I think when you say 'inside-out belt' and mention the Capstan effect, you are assuming that the timing belt teeth in the BikeOn application do not mesh with the teeth of the red wheel (we call it the rotor), but rather the flat side of the belt rubs against the rotor and relies on friction to deliver the torque from the driving pulley to the rotor.That is the only explanation I have for the 'inside-out belt' phrase.

To clarify, the BikeOn timing belt application is classical: there is an entrance point where the toothed side of the belt meshes with the rotor, then the teeth mesh with the rotor and exit the meshing area.The wrap angle might be smaller than what you have seen, but it is a typical timing belt application.To make things clear, here are the sequential steps that explain the timing belt application of BikeOn:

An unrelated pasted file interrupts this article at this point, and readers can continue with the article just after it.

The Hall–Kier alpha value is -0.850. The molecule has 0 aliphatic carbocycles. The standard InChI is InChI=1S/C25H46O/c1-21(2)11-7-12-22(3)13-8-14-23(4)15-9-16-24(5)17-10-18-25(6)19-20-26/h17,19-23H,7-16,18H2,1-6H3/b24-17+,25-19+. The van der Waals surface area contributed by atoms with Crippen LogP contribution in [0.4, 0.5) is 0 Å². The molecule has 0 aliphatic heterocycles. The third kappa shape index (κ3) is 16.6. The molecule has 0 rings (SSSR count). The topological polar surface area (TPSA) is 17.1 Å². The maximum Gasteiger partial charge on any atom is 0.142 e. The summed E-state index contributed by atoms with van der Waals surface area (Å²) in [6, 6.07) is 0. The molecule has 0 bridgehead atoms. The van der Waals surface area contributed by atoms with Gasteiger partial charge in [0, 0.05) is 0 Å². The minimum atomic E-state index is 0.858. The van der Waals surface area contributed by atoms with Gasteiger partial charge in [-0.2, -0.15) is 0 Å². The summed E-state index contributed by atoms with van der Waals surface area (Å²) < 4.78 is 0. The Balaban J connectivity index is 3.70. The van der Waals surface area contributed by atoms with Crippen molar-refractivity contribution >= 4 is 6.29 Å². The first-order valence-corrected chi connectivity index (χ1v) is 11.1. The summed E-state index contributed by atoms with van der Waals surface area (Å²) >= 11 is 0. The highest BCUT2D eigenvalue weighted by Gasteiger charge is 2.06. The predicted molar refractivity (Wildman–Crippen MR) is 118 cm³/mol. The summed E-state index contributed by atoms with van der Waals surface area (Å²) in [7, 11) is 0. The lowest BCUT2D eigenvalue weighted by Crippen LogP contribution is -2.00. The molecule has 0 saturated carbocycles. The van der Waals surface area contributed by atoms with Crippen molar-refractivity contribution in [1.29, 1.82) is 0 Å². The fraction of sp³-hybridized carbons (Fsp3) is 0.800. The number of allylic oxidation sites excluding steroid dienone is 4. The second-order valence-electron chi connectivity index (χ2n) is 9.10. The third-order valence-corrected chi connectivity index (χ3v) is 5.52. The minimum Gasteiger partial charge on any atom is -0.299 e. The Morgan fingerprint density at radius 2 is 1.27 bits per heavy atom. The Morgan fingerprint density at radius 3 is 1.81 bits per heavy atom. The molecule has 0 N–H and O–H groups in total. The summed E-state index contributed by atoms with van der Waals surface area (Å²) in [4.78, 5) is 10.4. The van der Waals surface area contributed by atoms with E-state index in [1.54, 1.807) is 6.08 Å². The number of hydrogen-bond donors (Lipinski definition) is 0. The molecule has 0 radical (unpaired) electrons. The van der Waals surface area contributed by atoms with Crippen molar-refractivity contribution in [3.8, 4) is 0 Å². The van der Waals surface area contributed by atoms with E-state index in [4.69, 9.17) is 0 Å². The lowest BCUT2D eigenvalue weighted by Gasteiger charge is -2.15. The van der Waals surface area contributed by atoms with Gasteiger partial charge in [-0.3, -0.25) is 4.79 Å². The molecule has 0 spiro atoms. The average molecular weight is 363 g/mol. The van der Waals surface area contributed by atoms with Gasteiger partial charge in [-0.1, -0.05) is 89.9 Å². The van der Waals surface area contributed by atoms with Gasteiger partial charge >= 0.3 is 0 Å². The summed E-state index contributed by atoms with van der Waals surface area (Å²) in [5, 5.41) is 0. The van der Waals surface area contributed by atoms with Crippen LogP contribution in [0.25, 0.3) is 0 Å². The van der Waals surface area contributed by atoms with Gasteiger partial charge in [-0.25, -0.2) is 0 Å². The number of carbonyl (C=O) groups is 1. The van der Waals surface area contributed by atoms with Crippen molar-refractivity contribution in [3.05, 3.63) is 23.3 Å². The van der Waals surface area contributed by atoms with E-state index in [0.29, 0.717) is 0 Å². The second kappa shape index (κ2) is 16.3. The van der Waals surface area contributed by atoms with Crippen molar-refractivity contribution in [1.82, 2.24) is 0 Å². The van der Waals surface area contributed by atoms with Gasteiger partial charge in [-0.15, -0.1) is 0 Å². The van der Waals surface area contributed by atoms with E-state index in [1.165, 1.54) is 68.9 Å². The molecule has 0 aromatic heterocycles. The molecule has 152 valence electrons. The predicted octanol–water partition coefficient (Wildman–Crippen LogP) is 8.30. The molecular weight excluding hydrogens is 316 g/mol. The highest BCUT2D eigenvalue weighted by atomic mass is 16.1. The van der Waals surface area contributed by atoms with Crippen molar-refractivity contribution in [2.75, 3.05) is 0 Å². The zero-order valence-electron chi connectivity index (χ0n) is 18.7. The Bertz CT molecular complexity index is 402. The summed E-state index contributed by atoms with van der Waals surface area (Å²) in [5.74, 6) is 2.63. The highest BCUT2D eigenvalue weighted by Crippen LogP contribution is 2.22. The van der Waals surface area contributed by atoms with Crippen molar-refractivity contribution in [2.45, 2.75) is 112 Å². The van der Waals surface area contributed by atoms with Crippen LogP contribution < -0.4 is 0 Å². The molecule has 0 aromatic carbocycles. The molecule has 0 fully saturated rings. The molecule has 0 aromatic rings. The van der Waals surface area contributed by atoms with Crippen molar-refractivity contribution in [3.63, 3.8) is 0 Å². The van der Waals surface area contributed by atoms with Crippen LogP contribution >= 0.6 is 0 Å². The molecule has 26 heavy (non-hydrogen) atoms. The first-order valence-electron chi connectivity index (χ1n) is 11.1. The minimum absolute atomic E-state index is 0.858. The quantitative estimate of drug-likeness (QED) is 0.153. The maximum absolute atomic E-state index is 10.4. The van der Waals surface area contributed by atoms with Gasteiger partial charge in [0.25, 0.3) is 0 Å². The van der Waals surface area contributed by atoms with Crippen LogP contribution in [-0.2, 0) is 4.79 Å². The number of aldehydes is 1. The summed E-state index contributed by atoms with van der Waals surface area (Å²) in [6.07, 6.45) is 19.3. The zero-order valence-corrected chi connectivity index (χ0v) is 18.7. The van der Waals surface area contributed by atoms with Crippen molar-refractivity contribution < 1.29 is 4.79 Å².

1714180862512.jpegAs you can see, there is nothing 'inside-out' or unusual about the BikeOn timing belt application. The teeth mesh with the teeth on the rotor, just as in any other application.

During the course of the design work, we have had multiple consultations with engineers from Gates Corporation, Continental Industries' belts divisions, and more. We have run multiple finite element analyses and other extensive calculations. We have devices out in the field in the hands of our users; we have conducted lifetime, vibration, and many other tests.

My team and I have put our hearts and souls into this product, hoping it will be useful for many.

We have older users who either don't want to or can't convert their bikes into electric ones for a variety of reasons (including a sentimental attachment to a bike, which was a gift from mom for an 18th birthday and has been with him ever since for over 50 years now—we have such cases as well). This device brings them the joy of riding their bikes again and having an active lifestyle.